The natural curiosity and bravery of the Scottish people has initiated many a dangerous expedition.
Here, we turn the spotlight on ten of Scotland’s best explorers.
1. Mungo Park (1771-1806)
Park was 23 when he volunteered to explore the course of the River Niger. Before setting off, the Selkirk-born former ship’s doctor learnt the local language to negate the need for an interpreter. During this voyage Park was captured by the Moors, but escaped after three months. On his second journey, eight years later, Park lost 40 of his 44 men to fever, and was forced to paddle 1,500 miles down the Niger in a boat made from two rotten canoes. The boat got trapped in rapids at Bussa – after which Park and his crew disappeared, either drowned or murdered by hostile tribes.
2. Sir Alexander Mackenzie (1764-1820)
Mackenzie was born into a mercantile family from Stornoway. In 1774, after his mother’s death, he moved to New York and later Montreal, where he secured an apprenticeship with a fur-trading company. In 1783 Mackenzie was tasked with discovering a route from inland Canada to the Pacific. Travelling by canoe, Mackenzie and his party followed a river for 1,075 miles and found themselves in the Arctic Ocean. He eventually did discover a passage to the Pacific, after travelling an incredible 2,300 miles.
3. Mrs Chippy (d.1916)
Mrs Chippy was the male tabby cat on board Endurance during Shackleton’s ill-fated expedition to the South Pole in 1916. The cat was taken on board by the ship’s carpenter but when the ship was crushed by polar ice just 100 miles from the Pole, Shackleton made the decision to have the cat, and three puppies, shot: ‘We could not undertake the maintenance of weaklings under the new conditions… Macklin, Crean, and the carpenter seemed to feel the loss of their friends rather badly’, he wrote. Indeed, McNish never forgave Shackleton, and the two clashed from then on.
4. James Weddell (1787-1834)
Sponsored by a pair of shipbuilders based in Leith, James Weddell made three journeys to the Antarctic in search of seals, mapping the South Shetland and South Orkney Islands, plus discovering a new sea (later named Weddell Sea) in the process and sailing to latitude 74o 15l, the most southerly point reached by anyone at the time.
5. John MacGregor (1825-1892)
MacGregor made a number of solo expeditions in canoes he designed himself, and which were all named Rob Roy, after Rob Roy MacGregor, to whom he was related. He paddled throughout Europe, navigated the Suez Canal, the Red Sea, the River Jordan and Lake Gennesareth (Galilee). In 1866 he wrote and illustrated a book about his adventures, A Thousand Miles in a Rob Roy
Canoe. The book was a global bestseller and popularised canoeing.
6. John Rae (1813-1893)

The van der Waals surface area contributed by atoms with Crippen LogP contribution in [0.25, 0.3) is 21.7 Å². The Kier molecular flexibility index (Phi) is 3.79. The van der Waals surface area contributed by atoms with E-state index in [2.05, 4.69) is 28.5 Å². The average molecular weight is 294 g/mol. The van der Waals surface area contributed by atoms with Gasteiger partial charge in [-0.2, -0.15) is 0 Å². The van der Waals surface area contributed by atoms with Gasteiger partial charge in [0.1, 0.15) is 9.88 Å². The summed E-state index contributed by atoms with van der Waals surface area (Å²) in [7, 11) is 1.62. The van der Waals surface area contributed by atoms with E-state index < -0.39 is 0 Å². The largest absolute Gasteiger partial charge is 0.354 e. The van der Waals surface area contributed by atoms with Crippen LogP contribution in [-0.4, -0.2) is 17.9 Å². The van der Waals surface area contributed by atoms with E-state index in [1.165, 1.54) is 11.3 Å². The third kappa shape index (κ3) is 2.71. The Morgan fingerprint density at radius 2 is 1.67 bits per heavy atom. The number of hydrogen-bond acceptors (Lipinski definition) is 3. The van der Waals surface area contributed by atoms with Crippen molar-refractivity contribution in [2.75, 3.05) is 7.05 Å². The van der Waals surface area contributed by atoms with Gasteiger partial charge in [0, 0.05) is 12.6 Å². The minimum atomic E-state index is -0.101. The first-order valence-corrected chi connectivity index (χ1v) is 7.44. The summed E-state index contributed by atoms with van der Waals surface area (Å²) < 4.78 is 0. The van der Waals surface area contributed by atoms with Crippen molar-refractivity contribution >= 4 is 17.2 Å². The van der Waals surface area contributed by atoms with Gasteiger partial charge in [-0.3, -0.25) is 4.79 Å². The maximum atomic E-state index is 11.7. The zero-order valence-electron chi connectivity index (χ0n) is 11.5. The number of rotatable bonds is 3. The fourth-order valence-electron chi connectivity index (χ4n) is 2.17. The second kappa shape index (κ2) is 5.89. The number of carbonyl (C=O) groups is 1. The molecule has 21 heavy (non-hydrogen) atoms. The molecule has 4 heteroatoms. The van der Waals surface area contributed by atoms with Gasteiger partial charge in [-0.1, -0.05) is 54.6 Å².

Orkney-born Rae was one of the greatest Arctic explorers. He joined the Hudson’s Bay Company as a surgeon and worked in Ontario, Canada, where he became noted for his stamina, and his ability to live off the land like a native, allowing him to travel large distances with little equipment. Rae undertook four expeditions, on which he travelled 10,000 miles by foot and small boat (which he dragged himself) and surveyed 1,800 miles of coast.
7. Alexander Laing 1792-1826)
Arrogant, conceited, brave and utterly indifferent to danger, Laing was perfect explorer material. In 1825 the Edinburgh-born soldier became the first European to cross the Sahara from north to south and the first to enter Timbuktu. During his expedition he was attacked by nomads and shot, slashed and cut 24 times – which included the loss of his right hand. In September 1826, after leaving Timbuktu, Laing was murdered – his papers were never discovered.
8. Isabella Bird (1831-1904)
Bird spent half her life as a resident of Scotland, and married an Edinburgh doctor when she was 49. She shunned the domestic life expected of 19th-century middleclass women and spent her life travelling the world, the dangerous way. She climbed the world’s highest mountain in Hawaii and rode 800 miles through the Rocky Mountains – where she spent some time with a one-eyed outlaw, her ‘dear desperado’. She wrote about her adventures, which included an 8,000-mile trip to China when she was 64, and was the first female fellow of the Royal Geographical Society.
9. John McDouall Stuart (1815-1866)
Fife-born Stuart is regarded as Australia’s finest inland explorer. He emigrated to Australia in 1839 and from 1858 led six expeditions north from Adelaide to the centre of the country, which he marked with a Union Jack on what is now Mount Stuart. In 1862 Stuart and his team succeeded in crossing the entire continent from south to north and back – a journey of 4,250 miles that took a year to complete. Due to failing health Stuart was carried for the last 400 miles on a stretcher hung between two horses.
10. David Douglas (1799-1834)
Douglas was born in the village of Scone in Perthshire. When he left school, the stonemason’s son worked as an apprentice to the head gardener at Scone Palace. After his apprenticeship he moved to the Botanical Gardens in Glasgow, and then the Royal Horticultural Society in London, who sent him on a plant-hunting expedition in the Pacific Northwest in 1824. Douglas introduced the Douglas Fir and numerous other conifers into Britain, changing the face of the British countryside.